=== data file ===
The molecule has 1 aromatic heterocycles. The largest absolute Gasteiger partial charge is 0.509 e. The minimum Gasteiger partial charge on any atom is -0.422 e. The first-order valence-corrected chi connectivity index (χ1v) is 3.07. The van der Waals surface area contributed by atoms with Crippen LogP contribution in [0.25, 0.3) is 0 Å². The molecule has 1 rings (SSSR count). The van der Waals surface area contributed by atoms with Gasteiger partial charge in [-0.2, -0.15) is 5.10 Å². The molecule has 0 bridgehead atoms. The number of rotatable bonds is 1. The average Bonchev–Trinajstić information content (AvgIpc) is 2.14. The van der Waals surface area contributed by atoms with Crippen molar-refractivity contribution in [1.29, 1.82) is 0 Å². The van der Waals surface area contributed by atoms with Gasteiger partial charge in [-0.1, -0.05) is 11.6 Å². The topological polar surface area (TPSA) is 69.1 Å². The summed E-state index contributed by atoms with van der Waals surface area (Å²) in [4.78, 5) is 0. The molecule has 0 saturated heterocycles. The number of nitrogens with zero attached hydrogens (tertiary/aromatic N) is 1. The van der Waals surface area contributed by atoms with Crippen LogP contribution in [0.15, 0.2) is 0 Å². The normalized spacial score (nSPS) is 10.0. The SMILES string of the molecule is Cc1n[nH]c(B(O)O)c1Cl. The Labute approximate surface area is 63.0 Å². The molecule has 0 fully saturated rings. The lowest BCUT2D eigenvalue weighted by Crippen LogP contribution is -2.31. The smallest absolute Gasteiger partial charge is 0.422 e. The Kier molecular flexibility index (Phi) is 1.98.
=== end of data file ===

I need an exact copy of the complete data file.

The molecule has 1 aromatic heterocycles. The largest absolute Gasteiger partial charge is 0.509 e. The minimum Gasteiger partial charge on any atom is -0.422 e. The first-order valence-corrected chi connectivity index (χ1v) is 3.07. The van der Waals surface area contributed by atoms with Crippen LogP contribution in [0.25, 0.3) is 0 Å². The molecule has 1 rings (SSSR count). The van der Waals surface area contributed by atoms with Gasteiger partial charge in [-0.2, -0.15) is 5.10 Å². The molecule has 0 bridgehead atoms. The number of rotatable bonds is 1. The average Bonchev–Trinajstić information content (AvgIpc) is 2.14. The van der Waals surface area contributed by atoms with Crippen molar-refractivity contribution in [1.29, 1.82) is 0 Å². The van der Waals surface area contributed by atoms with Gasteiger partial charge in [-0.1, -0.05) is 11.6 Å². The topological polar surface area (TPSA) is 69.1 Å². The summed E-state index contributed by atoms with van der Waals surface area (Å²) in [4.78, 5) is 0. The molecule has 0 saturated heterocycles. The number of nitrogens with zero attached hydrogens (tertiary/aromatic N) is 1. The van der Waals surface area contributed by atoms with Crippen LogP contribution in [0.15, 0.2) is 0 Å². The normalized spacial score (nSPS) is 10.0. The SMILES string of the molecule is Cc1n[nH]c(B(O)O)c1Cl. The Labute approximate surface area is 63.0 Å². The molecule has 0 fully saturated rings. The lowest BCUT2D eigenvalue weighted by Crippen LogP contribution is -2.31. The smallest absolute Gasteiger partial charge is 0.422 e. The Kier molecular flexibility index (Phi) is 1.98.